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Mystery Reader's Advisory for Youth
 

Mystery Reader's Advisory for Youth

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Mystery Reader's Advisory for Youth

Mystery Reader's Advisory for Youth

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  • * Willingness to read widely to become familiar with genres both fiction and non-fiction. * Knowledge of patrons. * Understanding the appeal of books and the factors that affect that appeal. * Mastery of the readers’ advisory interview. * Help readers find books of interest to them. * Understand what readers are looking for. * Develop an appreciation of the role that “stories” play in their lives.
  • Pacing * Characters and plot quickly or slowly unveiled? *More dialogue or description? * Densely written? *Are sentences, paragraphs and chapters short or long? * Multiple plot lines, flashbacks, alternating chapters or linear plot? * Do characters act or react to events? * Is book end or open-end orie nted? * What is pattern of pacing? Characterization *Developed over time or immediately recognizable stereotypes? *Focus on single character or several intertwined? *Whose point of view? *Are characters most important element of book? *Is reader expected to identify with characters or to observe them? * Are there series characters, followed through and developed over several related novels? * Memorable and important secondary characters? Story line * Emphasizes people or situations and events? * What is author’s intention regarding story line? * Is focus more interior and psychological or exterior and action oriented? Frame * Is background detailed or minimal? *Does the frame affect the tone or atmosphere? * Is there a special background? from “Articulating a Book’s Appeal” in Joyce Saricks and Nancy Brown, Readers’ Advisory Service in the Public Library. 2nd ed. Chicago : ALA , 1997. Language Is the language appealing? Is the writing engaging? Is dialogue true to character? Setting How does time and place fit in? Is worldbuilding complete? Are historical details accurate?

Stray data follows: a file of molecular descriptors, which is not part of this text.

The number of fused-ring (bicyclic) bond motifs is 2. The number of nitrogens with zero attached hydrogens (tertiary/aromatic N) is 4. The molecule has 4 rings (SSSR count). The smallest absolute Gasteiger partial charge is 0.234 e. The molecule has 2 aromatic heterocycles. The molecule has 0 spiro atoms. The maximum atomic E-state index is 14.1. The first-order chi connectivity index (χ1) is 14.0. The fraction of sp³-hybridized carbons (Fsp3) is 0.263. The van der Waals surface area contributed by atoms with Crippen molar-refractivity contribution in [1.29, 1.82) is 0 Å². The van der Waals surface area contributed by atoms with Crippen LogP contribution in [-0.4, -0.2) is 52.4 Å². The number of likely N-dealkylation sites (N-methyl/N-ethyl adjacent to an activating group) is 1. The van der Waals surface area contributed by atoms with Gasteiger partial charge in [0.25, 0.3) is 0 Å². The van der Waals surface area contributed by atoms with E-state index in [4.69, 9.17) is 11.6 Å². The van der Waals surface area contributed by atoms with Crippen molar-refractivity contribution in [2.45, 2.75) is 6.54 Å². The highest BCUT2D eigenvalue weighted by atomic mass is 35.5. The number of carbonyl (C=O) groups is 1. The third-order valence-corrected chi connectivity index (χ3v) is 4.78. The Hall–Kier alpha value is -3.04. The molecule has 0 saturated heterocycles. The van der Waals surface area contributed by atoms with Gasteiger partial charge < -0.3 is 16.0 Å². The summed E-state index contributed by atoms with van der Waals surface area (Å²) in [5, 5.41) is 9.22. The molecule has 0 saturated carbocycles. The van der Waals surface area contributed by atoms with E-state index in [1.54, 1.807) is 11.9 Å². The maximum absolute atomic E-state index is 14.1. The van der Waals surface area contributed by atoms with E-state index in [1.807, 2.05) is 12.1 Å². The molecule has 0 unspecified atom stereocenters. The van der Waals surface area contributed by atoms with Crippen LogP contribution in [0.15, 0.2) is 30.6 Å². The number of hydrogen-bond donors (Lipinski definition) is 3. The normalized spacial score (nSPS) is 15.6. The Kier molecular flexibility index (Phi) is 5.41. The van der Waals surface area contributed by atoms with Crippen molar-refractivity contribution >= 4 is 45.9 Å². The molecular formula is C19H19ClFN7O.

• The readers’ advisory interview uses the same welcoming behaviors as the reference interview. Approachability is the key. Use appropriate body language and make sure patrons understand you have time to talk books and reading with them. The open question varies in the readers’ advisory interview from the reference interview. In the readers’ advisory interview, you are trying to engage the patron in a conversation that elicits a broad set of information about their reading interests and habits. The two phrases you can use are: “ Tell me about a book you read that you really enjoyed.” “ Tell me the story of the last book you enjoyed.” These will elicit the information you need from the patron to appropriately suggest books that match their needs and interests. Here are some categories to watch for as you try to gauge and match their interests. * Genre: Does the patron enjoy mysteries, biographies, or romance novels? * Setting: Where is the story set? One city or around the world? Outdoors? * Time: When is the story taking place? Past, present, future? * Length: Does the patron like short stories or epic novels? * Hero: Is the main character innocent or sophisticated? One hero or many? * Plot: Does the story have a point? A definite beginning and end? * Pacing: Does the author move the story with action or dialogue? * Subject: What or who is the book ultimately about? Readers enjoy books for many reasons. Some become connected to a particular type of story or genre. Some enjoy one genre, such as mysteries, but only if they are set in a particular country, such as English mysteries. They may need a particular setting, such as mountains or small towns, or need a particular subject in the background, such as horseracing, to pique their interest. Almost all readers go through periods of change in their reading habits as they move through life. Assuming that your regular patrons only want one type of reading material year after year limits them and you in achieving their reading goals. Some of the best ways to improve your skills in readers’ advisory are to keep a record of your own reading, browse the new book shelves and best seller lists regularly, and set a goal of doing at least one readers’ advisory interview each reference shift. Hints and Tips for Readers’ Advisory * Browse with the patron – be among the books as you move along in the readers’ advisory interview to allow them time to look over new materials. * Find the common thread in their reading habits and don’t be afraid to suggest books outside their normal genre or subject if you see a connection. * SUGGEST books, don’t recommend. Recommending books means that you are endorsing them, or creating the illusion that you know a “good” book from a “bad” book. When you suggest, you are letting the patron make a choice without feeling pressure from the “expert.” * Let the patron say “No” and don’t feel like a failure when they do. When a patron doesn’t like a particular suggestion, you can gain valuable information. * Watch for easily misunderstood phrases like “good literature” or “classics.” Some readers think Stephen King is a classic writer, while others will disdain any popular author. * Use a follow up question like “Be sure to let us know how you liked the book." or "Are there any other books I can help you find." Key Behaviors * Talk books at the reference desk with other staff so patrons can feel comfortable asking for help. Patrons will hear you and respond with questions of their own. * Be prepared for a discussion and for personal questions – Remember, in these cases the patron is not your friend, but your customer. However, there is more of a social connection with reading, especially for pleasure, than with searching for information, so be prepared to have patrons ask about your reading habits. A general response like “I enjoy all types of books, that’s why I work in a library. Let’s see if we can find something for you” is usually effective. * Use displays for attracting attention (new books, genres, formats). * Be VERY careful when suggesting books in a series. Some patrons love series, and some do not. Make sure if you are suggesting the first book in a trilogy that you tell the patron about the series. Or, if you suggest a book out of order in a series, make sure the patron knows how it fits into the larger series. Some series books can be read in any order, and some need sequence in order to make sense. * Encourage patrons to select more than one book. Patrons usually need several choices once they get home to make sure they have a successful reading experience. Choosing more than one item will encourage them to experiment. The key to successful readers’ advisory services is to have a commitment to serving readers in the library. A responsive attitude and maintaining a neutral stance on the “quality” of an individual’s reading habits will encourage good readers’ advisory interviews. Be aware of popular titles and hot topics, and understand that there are many tools to help you along the way.